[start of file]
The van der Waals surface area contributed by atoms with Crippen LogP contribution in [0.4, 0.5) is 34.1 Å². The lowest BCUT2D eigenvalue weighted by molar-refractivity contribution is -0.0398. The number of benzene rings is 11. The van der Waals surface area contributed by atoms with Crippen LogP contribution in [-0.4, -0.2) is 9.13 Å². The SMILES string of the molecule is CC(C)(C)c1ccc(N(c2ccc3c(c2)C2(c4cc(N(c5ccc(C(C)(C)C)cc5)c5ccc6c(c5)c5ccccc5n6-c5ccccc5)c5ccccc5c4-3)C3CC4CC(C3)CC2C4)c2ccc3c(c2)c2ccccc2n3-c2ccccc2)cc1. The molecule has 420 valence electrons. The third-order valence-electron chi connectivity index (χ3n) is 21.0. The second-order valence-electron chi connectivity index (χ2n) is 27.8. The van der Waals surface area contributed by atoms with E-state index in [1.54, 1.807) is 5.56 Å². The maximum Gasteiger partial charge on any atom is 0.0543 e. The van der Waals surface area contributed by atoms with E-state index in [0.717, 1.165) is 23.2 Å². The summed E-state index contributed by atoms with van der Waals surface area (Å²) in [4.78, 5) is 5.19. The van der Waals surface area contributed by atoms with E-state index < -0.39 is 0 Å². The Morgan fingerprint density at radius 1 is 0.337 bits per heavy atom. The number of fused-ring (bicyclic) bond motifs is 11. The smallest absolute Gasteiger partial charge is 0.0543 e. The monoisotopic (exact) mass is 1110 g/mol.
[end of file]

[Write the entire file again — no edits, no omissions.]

The van der Waals surface area contributed by atoms with Crippen LogP contribution in [0.4, 0.5) is 34.1 Å². The lowest BCUT2D eigenvalue weighted by molar-refractivity contribution is -0.0398. The number of benzene rings is 11. The van der Waals surface area contributed by atoms with Crippen LogP contribution in [-0.4, -0.2) is 9.13 Å². The SMILES string of the molecule is CC(C)(C)c1ccc(N(c2ccc3c(c2)C2(c4cc(N(c5ccc(C(C)(C)C)cc5)c5ccc6c(c5)c5ccccc5n6-c5ccccc5)c5ccccc5c4-3)C3CC4CC(C3)CC2C4)c2ccc3c(c2)c2ccccc2n3-c2ccccc2)cc1. The molecule has 420 valence electrons. The third-order valence-electron chi connectivity index (χ3n) is 21.0. The second-order valence-electron chi connectivity index (χ2n) is 27.8. The van der Waals surface area contributed by atoms with E-state index in [1.54, 1.807) is 5.56 Å². The maximum Gasteiger partial charge on any atom is 0.0543 e. The van der Waals surface area contributed by atoms with E-state index in [0.717, 1.165) is 23.2 Å². The summed E-state index contributed by atoms with van der Waals surface area (Å²) in [4.78, 5) is 5.19. The van der Waals surface area contributed by atoms with E-state index < -0.39 is 0 Å². The Morgan fingerprint density at radius 1 is 0.337 bits per heavy atom. The number of fused-ring (bicyclic) bond motifs is 11. The smallest absolute Gasteiger partial charge is 0.0543 e. The monoisotopic (exact) mass is 1110 g/mol.